In an undirected (and unweighted) graph, to find the shortest cycle containing a specific vertex $s$, it is usually said to run a BFS from $s$ and the first time to find a re-visit, then that is the wanted smallest cycle length.

This does not seem to be true, quoting from https://www.cs.princeton.edu/courses/archive/spr08/cos226/exams/fin-f05-sol.pdf page 3:

Note that if you run BFS from $s$ and stop as soon as you revisit a vertex (using a previously ununused edge), you may not get the shortest path containing $s$.

Examples where this technique seems to be suggested: An efficient algorithm to find a shortest cycle including a specific vertex

Another technique, finding the shortest cycle in the whole graph, by running BFS from each vertex, also seems to detect only the shortestLength + 1 in a special case, as mentioned in this paper: https://link.springer.com/chapter/10.1007/978-3-540-78773-0_63 in the "Unweighted case". On the contrary, here (http://theory.stanford.edu/~virgi/cs267/lecture3.pdf) it is mentioned (first and second paragraphs) that running BFS from every vertex gives the shortest length (girth) in all cases. This is also mentioned in an archive (http://web.archive.org/web/20140513212046/https://webcourse.cs.technion.ac.il/234247/Winter2003-2004/ho/WCFiles/Girth.pdf).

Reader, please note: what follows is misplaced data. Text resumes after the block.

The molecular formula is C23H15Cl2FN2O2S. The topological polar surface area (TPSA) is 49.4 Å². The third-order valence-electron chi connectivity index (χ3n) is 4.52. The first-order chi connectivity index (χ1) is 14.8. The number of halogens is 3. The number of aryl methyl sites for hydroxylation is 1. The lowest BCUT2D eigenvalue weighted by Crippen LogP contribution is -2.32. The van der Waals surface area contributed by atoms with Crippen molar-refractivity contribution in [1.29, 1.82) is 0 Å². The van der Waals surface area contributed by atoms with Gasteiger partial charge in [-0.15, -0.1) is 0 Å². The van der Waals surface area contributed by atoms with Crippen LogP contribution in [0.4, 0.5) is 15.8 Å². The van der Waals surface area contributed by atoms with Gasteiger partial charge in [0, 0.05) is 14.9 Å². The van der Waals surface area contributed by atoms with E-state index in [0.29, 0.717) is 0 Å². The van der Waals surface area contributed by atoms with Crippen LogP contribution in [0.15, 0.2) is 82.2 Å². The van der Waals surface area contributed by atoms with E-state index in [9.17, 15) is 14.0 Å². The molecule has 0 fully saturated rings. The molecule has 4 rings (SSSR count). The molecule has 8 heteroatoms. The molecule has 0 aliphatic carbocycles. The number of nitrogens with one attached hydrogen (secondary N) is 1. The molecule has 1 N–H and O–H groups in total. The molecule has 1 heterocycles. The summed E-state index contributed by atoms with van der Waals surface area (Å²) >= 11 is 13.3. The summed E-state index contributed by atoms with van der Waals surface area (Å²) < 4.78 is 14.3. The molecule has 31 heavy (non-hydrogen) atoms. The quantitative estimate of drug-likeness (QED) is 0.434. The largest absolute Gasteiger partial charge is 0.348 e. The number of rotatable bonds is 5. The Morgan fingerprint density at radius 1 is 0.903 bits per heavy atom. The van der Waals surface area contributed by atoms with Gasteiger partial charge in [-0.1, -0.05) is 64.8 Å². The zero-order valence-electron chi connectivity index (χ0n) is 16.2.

Which of all algorithms/methods is true for:

  1. Finding the shortest-length cycle in an undirected graph?
  2. Finding the shortest-length cycle that passes through a known vertex $s$ in an undirected graph?
  3. Where is the pitfall in each of my above compare-and-contrasts? (I cannot believe that some of the above quoted might even be untrue...)

Note: A randomized sub-cubic algorithm seems to exist, in the paper "A shortest cycle for each vertex of a graph" by Raphael Yuster: http://research.haifa.ac.il/~raphy/papers/all-cycles.pdf


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